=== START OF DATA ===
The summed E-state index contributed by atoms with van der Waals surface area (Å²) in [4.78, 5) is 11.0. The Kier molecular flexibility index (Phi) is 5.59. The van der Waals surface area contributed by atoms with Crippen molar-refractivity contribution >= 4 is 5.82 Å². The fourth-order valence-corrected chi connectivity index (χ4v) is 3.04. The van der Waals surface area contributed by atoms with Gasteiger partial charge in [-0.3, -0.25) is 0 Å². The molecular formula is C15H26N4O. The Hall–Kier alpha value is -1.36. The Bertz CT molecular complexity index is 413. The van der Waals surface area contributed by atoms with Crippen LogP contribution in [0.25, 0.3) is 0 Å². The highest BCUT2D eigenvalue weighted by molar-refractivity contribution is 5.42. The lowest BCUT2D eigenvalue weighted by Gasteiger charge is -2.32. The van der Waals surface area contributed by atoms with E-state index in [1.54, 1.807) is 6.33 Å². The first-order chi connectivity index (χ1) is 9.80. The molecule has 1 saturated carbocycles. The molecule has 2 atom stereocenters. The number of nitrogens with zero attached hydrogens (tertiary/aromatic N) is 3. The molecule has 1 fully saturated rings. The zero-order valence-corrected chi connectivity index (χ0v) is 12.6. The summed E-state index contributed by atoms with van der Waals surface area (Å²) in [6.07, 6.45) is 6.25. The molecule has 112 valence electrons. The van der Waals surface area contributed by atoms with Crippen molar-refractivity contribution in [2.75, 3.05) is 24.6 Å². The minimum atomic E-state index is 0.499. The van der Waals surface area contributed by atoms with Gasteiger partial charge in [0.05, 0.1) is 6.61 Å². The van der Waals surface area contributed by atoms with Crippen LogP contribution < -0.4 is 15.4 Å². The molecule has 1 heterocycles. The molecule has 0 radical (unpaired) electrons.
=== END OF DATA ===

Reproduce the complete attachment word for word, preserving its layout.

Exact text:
The summed E-state index contributed by atoms with van der Waals surface area (Å²) in [4.78, 5) is 11.0. The Kier molecular flexibility index (Phi) is 5.59. The van der Waals surface area contributed by atoms with Crippen molar-refractivity contribution >= 4 is 5.82 Å². The fourth-order valence-corrected chi connectivity index (χ4v) is 3.04. The van der Waals surface area contributed by atoms with Gasteiger partial charge in [-0.3, -0.25) is 0 Å². The molecular formula is C15H26N4O. The Hall–Kier alpha value is -1.36. The Bertz CT molecular complexity index is 413. The van der Waals surface area contributed by atoms with Crippen LogP contribution in [0.25, 0.3) is 0 Å². The highest BCUT2D eigenvalue weighted by molar-refractivity contribution is 5.42. The lowest BCUT2D eigenvalue weighted by Gasteiger charge is -2.32. The van der Waals surface area contributed by atoms with E-state index in [1.54, 1.807) is 6.33 Å². The first-order chi connectivity index (χ1) is 9.80. The molecule has 1 saturated carbocycles. The molecule has 2 atom stereocenters. The number of nitrogens with zero attached hydrogens (tertiary/aromatic N) is 3. The molecule has 1 fully saturated rings. The zero-order valence-corrected chi connectivity index (χ0v) is 12.6. The summed E-state index contributed by atoms with van der Waals surface area (Å²) in [6.07, 6.45) is 6.25. The molecule has 112 valence electrons. The van der Waals surface area contributed by atoms with Crippen molar-refractivity contribution in [2.75, 3.05) is 24.6 Å². The minimum atomic E-state index is 0.499. The van der Waals surface area contributed by atoms with Gasteiger partial charge in [0.05, 0.1) is 6.61 Å². The van der Waals surface area contributed by atoms with Crippen LogP contribution < -0.4 is 15.4 Å². The molecule has 1 heterocycles. The molecule has 0 radical (unpaired) electrons.